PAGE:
On Yom Kippur morning, we come to the synagogue for the first service, the Shakharit or morning prayer. It is followed by a service for which many people come to synagogue even if they do not come for anything else – the Yizkor or memorial service. We recall our departed loved ones and resolve to donate to charity in their memory. Some congregants whose parents are still alive exit the sanctuary at this time out of superstition. Some congregations hold their annual appeals for funds at this time (others do it at the Kol Nidrei service).
The main focus of the Mussaf or additional service is the Avodah, a blow-by-blow description of the ceremonies performed by the High
Priest in the Temple on Yom Kippur. It includes the story of the proverbial scapegoat that was sent alive into the wilderness, as well as vivid descriptions of the sacrifices and prayers offered.
The Minkhah or afternoon service, unlike that of most holidays, contains a Torah reading and haftarah or prophetic portion. The latter is that perennial children’s favourite, the Book of Jonah. The story of a man who tries in vain to run away from his destiny as a prophet (and ends up in the belly of a fish, not a whale) contains many lessons that pertain to Yom Kippur – including the important one that repentance is open to anyone (including the people of Nineveh, who fasted and begged for forgiveness and were spared, much to Jonah’s annoyance).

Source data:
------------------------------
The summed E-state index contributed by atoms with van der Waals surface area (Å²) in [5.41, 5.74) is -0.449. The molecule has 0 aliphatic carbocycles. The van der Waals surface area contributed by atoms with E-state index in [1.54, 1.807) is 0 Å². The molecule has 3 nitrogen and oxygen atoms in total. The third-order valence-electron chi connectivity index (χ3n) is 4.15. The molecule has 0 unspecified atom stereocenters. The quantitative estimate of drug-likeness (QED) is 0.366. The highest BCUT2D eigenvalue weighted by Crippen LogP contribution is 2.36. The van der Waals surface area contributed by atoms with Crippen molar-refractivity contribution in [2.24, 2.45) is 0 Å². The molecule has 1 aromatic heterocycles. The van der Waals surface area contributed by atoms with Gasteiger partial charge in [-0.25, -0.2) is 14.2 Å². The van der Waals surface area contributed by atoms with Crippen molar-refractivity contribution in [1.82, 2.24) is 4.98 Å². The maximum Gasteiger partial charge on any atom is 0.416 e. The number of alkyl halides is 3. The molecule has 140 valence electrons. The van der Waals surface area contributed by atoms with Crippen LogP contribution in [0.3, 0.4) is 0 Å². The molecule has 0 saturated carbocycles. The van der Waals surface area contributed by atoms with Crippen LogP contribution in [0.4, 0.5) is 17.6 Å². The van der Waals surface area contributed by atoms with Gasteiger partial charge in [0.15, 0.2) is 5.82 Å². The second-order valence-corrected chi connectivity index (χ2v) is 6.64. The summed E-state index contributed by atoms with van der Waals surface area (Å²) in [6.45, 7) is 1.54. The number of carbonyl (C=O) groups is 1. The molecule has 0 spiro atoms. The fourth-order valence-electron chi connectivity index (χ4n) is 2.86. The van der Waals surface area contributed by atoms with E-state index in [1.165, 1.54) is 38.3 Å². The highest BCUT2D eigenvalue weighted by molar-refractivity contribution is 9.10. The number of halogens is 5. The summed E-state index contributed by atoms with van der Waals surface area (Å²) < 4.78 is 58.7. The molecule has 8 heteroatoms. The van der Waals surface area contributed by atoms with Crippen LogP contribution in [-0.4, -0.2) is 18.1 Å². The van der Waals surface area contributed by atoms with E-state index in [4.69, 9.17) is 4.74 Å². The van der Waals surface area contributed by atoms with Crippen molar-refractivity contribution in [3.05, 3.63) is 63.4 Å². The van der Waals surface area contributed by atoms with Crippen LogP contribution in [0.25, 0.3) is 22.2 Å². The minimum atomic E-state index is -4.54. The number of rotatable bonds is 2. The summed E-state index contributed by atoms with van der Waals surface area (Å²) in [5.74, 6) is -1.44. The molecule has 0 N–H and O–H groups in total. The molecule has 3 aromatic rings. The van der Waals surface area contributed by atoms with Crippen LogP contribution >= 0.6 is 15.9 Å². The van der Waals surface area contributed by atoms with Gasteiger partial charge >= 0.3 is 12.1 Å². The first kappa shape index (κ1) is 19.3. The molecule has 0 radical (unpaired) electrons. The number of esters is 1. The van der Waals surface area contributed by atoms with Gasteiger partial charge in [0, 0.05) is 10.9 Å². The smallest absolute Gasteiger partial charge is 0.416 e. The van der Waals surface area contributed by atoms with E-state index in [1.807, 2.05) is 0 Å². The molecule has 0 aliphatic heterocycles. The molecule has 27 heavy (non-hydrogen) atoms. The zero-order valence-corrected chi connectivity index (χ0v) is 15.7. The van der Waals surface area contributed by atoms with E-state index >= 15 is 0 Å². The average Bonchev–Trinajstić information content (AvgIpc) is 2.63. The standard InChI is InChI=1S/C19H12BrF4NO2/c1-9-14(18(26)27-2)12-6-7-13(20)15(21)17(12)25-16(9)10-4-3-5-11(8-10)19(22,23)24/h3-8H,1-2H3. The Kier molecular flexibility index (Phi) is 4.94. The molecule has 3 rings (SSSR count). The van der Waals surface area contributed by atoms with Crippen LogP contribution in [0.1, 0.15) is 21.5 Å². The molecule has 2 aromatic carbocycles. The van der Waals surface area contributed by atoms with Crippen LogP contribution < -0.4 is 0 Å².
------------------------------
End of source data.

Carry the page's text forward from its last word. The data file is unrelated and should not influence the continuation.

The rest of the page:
The closing service of Yom Kippur is called Neilah, which literally means locking. The Gates of Heaven are slowly closing, but we are confident that our prayers have been heard. The Holy Ark remains open for the entire time, and all who are physically able stand throughout the service. At the end of it, the congregation joins the chazzan or leader in affirming G-d’s sovereignty, and the shofar blasts one long, single note.
After a quick evening service and Havdallah, we join together in a festive break-fast meal.